Pablo Picasso once said “To me painting is a sum of destructions. I paint a motif, then I destroy it.” Unknowingly, he had an intuition about visual processing. In fact, our current understanding is that retinas, quite like Picasso, break an image into its parts. The first man to lay the foundation of this idea was Haldan Keffer Hartline, a contemporary of Picasso.
In the 30s and 40s, Hartline was inspired by the work of another great neurophysiologist Baron Adrian who was the first to record neural activity from single nerve fibers. Hartline learned this technique from Adrian and used it to investigate how individual retinal cells respond to light stimulation. To do so he chose a model organism that ironically is named after the cyclops in the Odyssey: Limulus Polyphemus. Ironically because this invertebrate arthropod in fact has multiple light sensitive organs, two of which are compound eyes (a common structure in invertebrates). If we take a closer look at a cross-section through one of these eyes we see that these eyes are composed of many parallel light processing units, called ommatidia, each with a tiny lens, light detector cells, and an output neuron with a large axon that Hartline could record from (fig 1).
Hartline would dissect out the retina, place the electrode on the axon, and periodically increased the light intensity, or luminosity as he called it, over the course of a few seconds. The first test he did was a series of stimulations in which the luminosity increased in a stepwise manner (fig 2). He learned that the fold change in light intensity is encoded in the rate of nervous impulses. He also observed that the pattern of response shows a higher rate at the onset of stimulation, followed by a relaxation to a lower steady firing rate indicative of some form of adaptation to the stimulus.
These discoveries motivated Hartline to investigate whether similar principles of information processing could also be found in the vertebrate visual system. To do so he went to the American Bullfrog. The bullfrog, like all other vertebrates and cephalopods, and unlike Limulus, has a simple eye (fig 3). Here light comes in through a pupil and a single large lens to reach the retina. If we look at this tissue in cross-section we can see a beautiful laminar organization. All the way at the back are the photoreceptors. They signal to interneurons (central layer) that then synapse onto the retinal ganglion cells, the output projection neurons of the retina. It is from the axons of these output cells that Hartline recorded light responses.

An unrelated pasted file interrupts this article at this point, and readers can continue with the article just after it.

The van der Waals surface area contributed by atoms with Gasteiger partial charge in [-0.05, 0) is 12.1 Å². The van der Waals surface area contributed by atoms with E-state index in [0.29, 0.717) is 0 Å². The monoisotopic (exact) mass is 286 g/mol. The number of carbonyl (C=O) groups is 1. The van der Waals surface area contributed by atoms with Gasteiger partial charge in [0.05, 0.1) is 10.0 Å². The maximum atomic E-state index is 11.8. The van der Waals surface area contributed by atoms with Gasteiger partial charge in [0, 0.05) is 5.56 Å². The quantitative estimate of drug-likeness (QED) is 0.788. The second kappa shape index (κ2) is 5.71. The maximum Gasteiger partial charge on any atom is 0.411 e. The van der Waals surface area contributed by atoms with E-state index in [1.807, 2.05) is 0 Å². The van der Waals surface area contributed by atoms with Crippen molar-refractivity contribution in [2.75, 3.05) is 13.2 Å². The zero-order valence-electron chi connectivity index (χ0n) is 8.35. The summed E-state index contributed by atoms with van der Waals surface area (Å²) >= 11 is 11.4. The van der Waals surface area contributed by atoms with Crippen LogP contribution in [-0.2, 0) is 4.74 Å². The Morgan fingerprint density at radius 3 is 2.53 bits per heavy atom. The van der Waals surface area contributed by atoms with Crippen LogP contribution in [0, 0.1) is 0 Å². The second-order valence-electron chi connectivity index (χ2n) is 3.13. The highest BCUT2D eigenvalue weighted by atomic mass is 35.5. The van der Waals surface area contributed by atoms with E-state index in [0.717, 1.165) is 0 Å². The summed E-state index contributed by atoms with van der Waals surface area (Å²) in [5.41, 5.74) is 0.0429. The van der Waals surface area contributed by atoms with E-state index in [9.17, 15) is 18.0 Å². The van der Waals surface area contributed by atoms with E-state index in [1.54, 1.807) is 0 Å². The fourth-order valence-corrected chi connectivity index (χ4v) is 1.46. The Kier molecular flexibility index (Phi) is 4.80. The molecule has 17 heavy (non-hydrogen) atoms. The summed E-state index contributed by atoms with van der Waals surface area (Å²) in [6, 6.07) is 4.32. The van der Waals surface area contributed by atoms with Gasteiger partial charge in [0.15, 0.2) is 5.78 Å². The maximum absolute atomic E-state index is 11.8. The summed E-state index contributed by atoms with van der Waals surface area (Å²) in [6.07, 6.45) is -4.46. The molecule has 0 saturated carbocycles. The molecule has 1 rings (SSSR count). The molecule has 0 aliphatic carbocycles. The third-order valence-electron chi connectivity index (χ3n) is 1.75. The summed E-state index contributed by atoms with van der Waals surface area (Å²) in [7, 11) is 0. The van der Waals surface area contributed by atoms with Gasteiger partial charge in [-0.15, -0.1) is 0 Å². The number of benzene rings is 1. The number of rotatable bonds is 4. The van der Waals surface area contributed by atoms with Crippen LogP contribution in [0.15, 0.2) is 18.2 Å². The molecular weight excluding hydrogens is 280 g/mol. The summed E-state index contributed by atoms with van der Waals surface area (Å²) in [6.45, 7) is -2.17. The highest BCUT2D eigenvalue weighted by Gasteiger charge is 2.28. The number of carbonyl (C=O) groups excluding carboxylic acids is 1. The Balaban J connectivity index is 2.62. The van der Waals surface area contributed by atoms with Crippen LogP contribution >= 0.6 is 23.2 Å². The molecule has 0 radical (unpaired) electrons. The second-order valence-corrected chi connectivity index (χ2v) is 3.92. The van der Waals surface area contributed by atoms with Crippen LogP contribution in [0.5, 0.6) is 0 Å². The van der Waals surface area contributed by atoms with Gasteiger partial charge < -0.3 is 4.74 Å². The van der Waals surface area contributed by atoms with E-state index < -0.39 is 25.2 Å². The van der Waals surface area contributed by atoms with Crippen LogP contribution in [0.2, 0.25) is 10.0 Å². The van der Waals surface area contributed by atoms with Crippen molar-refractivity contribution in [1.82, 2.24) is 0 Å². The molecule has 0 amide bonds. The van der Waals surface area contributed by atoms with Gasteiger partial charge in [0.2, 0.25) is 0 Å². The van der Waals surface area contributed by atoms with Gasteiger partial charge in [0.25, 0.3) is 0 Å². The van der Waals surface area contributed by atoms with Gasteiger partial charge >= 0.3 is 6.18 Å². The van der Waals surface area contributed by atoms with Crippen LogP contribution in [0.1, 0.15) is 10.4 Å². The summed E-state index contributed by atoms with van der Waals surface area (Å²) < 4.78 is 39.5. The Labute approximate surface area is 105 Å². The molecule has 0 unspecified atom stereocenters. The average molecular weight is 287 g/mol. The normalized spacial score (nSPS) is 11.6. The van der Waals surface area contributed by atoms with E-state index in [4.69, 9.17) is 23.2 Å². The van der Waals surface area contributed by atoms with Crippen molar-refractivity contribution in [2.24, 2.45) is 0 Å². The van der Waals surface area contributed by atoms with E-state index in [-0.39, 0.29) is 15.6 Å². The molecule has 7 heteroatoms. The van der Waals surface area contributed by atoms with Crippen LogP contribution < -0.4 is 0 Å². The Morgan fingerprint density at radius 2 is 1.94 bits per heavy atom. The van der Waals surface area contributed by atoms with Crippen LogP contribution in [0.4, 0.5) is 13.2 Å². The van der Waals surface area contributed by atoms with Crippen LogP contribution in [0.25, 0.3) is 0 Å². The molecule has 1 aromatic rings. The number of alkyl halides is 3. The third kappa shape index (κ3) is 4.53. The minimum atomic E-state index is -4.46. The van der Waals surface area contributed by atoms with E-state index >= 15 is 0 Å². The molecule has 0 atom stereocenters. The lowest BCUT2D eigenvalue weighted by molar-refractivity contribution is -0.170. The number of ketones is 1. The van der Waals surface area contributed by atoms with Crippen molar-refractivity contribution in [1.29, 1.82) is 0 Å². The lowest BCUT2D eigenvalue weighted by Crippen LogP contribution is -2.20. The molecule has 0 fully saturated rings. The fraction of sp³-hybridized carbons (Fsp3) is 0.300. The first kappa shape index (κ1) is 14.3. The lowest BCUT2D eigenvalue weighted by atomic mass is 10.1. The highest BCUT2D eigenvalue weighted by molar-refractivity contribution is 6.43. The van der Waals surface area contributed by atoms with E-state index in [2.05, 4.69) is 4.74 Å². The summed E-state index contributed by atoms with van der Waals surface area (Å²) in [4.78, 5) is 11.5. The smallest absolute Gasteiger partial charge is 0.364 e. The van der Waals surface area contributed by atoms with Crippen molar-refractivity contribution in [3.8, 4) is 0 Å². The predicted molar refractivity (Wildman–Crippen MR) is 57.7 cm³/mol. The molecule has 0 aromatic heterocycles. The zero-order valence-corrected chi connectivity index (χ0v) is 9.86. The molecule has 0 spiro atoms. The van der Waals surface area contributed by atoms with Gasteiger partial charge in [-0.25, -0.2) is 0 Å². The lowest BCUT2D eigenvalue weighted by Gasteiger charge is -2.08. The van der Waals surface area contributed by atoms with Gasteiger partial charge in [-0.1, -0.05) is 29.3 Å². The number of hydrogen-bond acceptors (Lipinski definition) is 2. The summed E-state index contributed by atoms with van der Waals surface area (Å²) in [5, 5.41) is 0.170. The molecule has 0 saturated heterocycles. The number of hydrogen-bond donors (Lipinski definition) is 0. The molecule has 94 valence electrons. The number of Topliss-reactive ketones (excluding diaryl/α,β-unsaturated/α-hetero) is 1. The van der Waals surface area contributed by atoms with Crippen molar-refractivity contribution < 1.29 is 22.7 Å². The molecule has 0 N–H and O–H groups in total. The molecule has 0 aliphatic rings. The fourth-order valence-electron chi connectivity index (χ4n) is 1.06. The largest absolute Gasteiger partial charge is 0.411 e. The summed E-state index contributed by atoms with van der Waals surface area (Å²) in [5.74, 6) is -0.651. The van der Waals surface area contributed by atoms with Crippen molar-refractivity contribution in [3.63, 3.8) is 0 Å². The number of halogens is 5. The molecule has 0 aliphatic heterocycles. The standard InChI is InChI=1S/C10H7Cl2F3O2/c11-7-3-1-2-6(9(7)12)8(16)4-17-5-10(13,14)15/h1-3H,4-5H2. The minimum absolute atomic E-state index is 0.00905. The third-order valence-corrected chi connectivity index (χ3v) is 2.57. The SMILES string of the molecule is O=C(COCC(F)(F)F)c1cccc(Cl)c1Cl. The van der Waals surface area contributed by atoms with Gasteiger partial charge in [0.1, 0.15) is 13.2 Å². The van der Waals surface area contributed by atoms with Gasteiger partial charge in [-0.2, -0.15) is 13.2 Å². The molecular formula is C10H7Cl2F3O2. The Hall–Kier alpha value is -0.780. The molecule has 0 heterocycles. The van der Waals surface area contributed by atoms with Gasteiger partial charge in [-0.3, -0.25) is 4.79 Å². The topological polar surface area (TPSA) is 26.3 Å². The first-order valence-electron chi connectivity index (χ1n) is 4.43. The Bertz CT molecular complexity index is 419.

He first tested these cells for their response to the same flash-of-light stimulus he had used in Limulus. He immediately noticed a striking difference. Some responded to light onset in the same way as the output cells of the ommatidium. Others, however, responded to light offset, and a final group responded to both light onset and offset. These different responses have become famous as ON, OFF and ON-OFF, three classes of retinal ganglion cells that have since been found in many other vertebrate eyes. Hartline realized that there are different types of retinal ganglion cell types that encode features of the visual scene. This notion laid the foundation for the study and discovery of many specialized cell types in the retina.
In further experiments, that I won’t show here, he recorded from cells while presenting them with a variety of local and widefield stimuli. He became interested in how cells are affected by their neighbors, and returned to Limulus to study this further. As he had done before, he recorded from the eccentric cell axon while shining light onto its photosensitive cells, and then onto the surrounding ommatidia (fig 4). He observed that stimulation of surrounding neurons reduced firing in the recorded cell, a phenomenon he termed lateral inhibition. This mechanism enhances the visual system’s ability to see edges and create contrast.
Hartline’s work gave us several discoveries that have been greatly important in neuroscience. His observation about intensity being encoded by the rate of nervous impulses has since become one of the founding principles of visual and sensory neuroscience at large. Cell types have been characterized morphologically and molecularly as well as functionally in many neural systems. Inhibition has been shown to play a key role in the ability of retinal circuits to dissect visual scene into features. Research in the decades following Hartline’s work have shown that these principles apply to other sensory systems as well, and even to higher order cortical circuits.